Join us to share the story of Parihaka, and celebrate the uniqueness of our people, land and spirit. 5 November, 1-2pm, Nelson Cathedral.
Remembering the past to guide us peacefully into the future.
Parihaka day commemorates the outstanding non violent actions of the Parihaka people, and their leaders Tohu Kakahi and Te Whiti o Rongomai, in 1881, in response to the invasion of their land by government troops.
Te Whiti and Tohu were Christian pacifists and promoters of spiritual and economic growth who established the non-violent community of Parihaka in the 1860s, as a refuge for Maori from Taranaki and further afield who had become homeless after the confiscation of their land.
Te Whiti had observed at close quarters the land wars in the 1860s in Waitara and elsewhere, where Maori had taken up arms to defend their land and lost both their lives and the land. He saw violence as counterproductive, and that it failed.
In the days that followed the invasion at Parihaka, 1600 people were forcibly dispersed, while 600 were allowed to remain. Houses and crops were destroyed, animals slaughtered. After Parihaka was destroyed, the constabulary fanned out over the countryside to wreak more extensive damage. Still there was no violent resistance. Not one shot was fired, not one life lost. The spirit of non-violence prevailed.
Te Whiti and Tohu were charged with sedition. Te Whiti told the judge: “It is not my wish that evil should come to the two races, My wish is for the whole of us to live peaceably and happily on the land.” Both were sent to Addington Prison in the South Island where they served 16 months.They spent 7 months in Nelson, under house arrest, somewhere in Nile Street, and later in the Atawhai area (Whakapuaka Road).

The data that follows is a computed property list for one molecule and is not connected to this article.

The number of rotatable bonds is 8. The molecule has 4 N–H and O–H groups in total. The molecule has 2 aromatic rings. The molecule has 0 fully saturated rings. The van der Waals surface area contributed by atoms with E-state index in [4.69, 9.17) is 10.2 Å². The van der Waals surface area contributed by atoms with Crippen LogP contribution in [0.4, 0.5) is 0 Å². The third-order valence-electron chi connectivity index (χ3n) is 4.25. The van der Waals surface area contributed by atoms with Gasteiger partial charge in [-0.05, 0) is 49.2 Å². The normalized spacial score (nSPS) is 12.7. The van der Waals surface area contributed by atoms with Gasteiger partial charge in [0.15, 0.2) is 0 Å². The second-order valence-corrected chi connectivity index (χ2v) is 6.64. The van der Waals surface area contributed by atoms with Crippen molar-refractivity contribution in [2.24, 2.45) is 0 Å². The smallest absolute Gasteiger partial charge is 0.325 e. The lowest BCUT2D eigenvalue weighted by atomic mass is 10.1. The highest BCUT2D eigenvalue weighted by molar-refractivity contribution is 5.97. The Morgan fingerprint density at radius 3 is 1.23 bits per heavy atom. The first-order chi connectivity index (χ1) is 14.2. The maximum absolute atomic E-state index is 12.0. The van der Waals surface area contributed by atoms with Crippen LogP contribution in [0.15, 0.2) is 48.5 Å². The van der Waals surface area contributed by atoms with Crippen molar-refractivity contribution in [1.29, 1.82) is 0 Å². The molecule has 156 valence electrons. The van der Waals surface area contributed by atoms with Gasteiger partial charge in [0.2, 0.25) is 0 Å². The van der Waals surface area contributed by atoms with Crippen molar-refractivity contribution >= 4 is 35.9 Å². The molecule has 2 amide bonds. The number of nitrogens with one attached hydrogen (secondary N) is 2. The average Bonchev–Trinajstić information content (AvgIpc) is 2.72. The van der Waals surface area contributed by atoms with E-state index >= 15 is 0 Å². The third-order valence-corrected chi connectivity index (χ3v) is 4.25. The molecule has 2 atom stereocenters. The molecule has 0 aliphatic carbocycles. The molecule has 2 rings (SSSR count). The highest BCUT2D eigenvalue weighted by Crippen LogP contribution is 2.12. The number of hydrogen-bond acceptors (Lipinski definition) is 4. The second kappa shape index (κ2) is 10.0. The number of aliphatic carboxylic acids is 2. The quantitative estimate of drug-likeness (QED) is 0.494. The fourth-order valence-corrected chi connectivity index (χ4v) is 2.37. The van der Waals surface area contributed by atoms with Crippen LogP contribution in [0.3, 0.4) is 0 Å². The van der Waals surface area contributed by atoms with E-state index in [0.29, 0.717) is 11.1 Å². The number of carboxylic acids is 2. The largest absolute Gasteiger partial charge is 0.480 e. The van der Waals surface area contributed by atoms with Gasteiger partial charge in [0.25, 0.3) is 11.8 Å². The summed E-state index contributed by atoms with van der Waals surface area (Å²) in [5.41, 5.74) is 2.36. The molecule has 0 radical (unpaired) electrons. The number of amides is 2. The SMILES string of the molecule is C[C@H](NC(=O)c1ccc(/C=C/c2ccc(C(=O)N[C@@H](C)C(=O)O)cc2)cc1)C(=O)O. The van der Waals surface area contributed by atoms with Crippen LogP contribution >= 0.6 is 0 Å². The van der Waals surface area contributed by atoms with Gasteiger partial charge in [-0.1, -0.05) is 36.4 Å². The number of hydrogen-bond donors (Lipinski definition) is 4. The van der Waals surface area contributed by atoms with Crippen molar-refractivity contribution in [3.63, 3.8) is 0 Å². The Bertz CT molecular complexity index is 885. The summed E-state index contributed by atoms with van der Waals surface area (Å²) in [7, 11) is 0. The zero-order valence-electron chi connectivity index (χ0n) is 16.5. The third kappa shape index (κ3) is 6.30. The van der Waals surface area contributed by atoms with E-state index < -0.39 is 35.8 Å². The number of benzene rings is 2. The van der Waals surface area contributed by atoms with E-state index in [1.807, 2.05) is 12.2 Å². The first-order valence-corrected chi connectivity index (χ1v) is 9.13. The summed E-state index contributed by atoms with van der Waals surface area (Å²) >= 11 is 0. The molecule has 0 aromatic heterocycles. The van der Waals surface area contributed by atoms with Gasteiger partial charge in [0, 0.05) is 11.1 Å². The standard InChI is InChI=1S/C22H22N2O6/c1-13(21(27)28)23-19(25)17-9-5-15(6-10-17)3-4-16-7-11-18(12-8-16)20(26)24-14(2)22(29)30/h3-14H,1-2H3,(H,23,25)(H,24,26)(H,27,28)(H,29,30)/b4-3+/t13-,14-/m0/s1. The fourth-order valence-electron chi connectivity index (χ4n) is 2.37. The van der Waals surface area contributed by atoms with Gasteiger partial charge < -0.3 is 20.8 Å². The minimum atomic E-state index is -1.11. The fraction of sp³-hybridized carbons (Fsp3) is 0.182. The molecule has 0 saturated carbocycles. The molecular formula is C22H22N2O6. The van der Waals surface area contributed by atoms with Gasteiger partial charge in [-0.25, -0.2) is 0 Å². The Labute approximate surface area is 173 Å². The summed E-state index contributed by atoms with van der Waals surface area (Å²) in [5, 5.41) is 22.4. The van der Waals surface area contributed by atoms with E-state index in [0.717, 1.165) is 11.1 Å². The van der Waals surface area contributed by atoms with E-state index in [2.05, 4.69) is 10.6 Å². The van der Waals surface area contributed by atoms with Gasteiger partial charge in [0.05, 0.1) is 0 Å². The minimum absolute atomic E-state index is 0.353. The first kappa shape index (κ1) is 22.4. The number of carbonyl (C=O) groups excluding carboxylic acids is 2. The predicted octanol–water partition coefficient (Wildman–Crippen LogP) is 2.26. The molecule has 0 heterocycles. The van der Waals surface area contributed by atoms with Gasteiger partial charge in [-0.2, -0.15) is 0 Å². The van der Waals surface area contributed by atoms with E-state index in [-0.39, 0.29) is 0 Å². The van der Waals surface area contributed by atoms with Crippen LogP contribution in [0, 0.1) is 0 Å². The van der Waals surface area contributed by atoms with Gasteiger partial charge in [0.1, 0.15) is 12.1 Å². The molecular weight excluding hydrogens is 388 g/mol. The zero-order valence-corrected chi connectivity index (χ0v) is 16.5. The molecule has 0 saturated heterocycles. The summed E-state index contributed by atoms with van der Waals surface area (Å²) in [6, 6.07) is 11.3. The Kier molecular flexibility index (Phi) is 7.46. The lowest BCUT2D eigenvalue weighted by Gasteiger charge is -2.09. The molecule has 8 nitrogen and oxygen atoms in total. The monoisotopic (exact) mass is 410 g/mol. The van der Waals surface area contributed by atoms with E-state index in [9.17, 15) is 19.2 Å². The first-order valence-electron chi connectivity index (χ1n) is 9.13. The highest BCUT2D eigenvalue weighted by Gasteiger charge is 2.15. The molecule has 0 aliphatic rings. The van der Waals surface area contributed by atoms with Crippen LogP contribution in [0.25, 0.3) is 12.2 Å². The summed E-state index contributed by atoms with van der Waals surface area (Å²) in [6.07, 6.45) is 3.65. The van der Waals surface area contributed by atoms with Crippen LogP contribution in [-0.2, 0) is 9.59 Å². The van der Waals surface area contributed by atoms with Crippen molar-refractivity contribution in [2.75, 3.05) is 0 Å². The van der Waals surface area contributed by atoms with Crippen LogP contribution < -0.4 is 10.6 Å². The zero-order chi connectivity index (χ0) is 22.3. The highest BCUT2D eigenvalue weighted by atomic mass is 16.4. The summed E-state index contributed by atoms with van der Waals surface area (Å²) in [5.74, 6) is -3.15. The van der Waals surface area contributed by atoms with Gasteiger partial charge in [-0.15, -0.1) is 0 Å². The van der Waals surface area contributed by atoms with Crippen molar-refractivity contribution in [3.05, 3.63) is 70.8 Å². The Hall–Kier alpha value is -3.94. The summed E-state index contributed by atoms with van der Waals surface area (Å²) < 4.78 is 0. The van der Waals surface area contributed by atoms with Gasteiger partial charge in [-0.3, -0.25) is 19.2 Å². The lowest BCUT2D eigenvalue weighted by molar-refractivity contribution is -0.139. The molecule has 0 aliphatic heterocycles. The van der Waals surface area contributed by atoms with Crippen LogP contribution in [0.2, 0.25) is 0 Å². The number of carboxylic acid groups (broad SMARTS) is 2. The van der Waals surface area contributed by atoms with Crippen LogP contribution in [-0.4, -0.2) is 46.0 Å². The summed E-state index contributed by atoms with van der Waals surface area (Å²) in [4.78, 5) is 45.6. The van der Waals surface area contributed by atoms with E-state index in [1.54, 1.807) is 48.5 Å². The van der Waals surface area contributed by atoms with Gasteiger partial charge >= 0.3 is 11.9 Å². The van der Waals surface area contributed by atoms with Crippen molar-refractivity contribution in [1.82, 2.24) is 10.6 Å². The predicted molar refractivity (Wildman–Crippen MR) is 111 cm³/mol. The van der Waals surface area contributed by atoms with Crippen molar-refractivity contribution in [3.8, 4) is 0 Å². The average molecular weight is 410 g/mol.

Upon release, both returned to Parihaka, which in the mid-1880s rejuvenated and became renowned as one of the most advanced municipal communities in the country. Te Whiti continued to preach non-violence and promote harmony with the settlers and was imprisoned twice more over land issues. Both Te Whiti and Tohu died in 1907.
Because Maori resisted this invasion creatively and non-violently, this is an episode of our history that should be known to every New Zealander and taught as an important part of our founding history.
Their movement of non-violent resistance to state tyranny deserves to be placed alongside the movements a century later in India and the US led by Mohandas Gandhi and Martin Luther King Jnr. Indeed, there is evidence Gandhi knew of and was inspired by the resistance at Parihaka.
The ongoing legacy of Parihaka is one of living in harmony with the land and humanity.
Article type: Meetings and events
Start date: November 5, 2014
Start time: 01:00 PM
End Date: November 5, 2014
End Time: 02:00 PM
Cost: no cost
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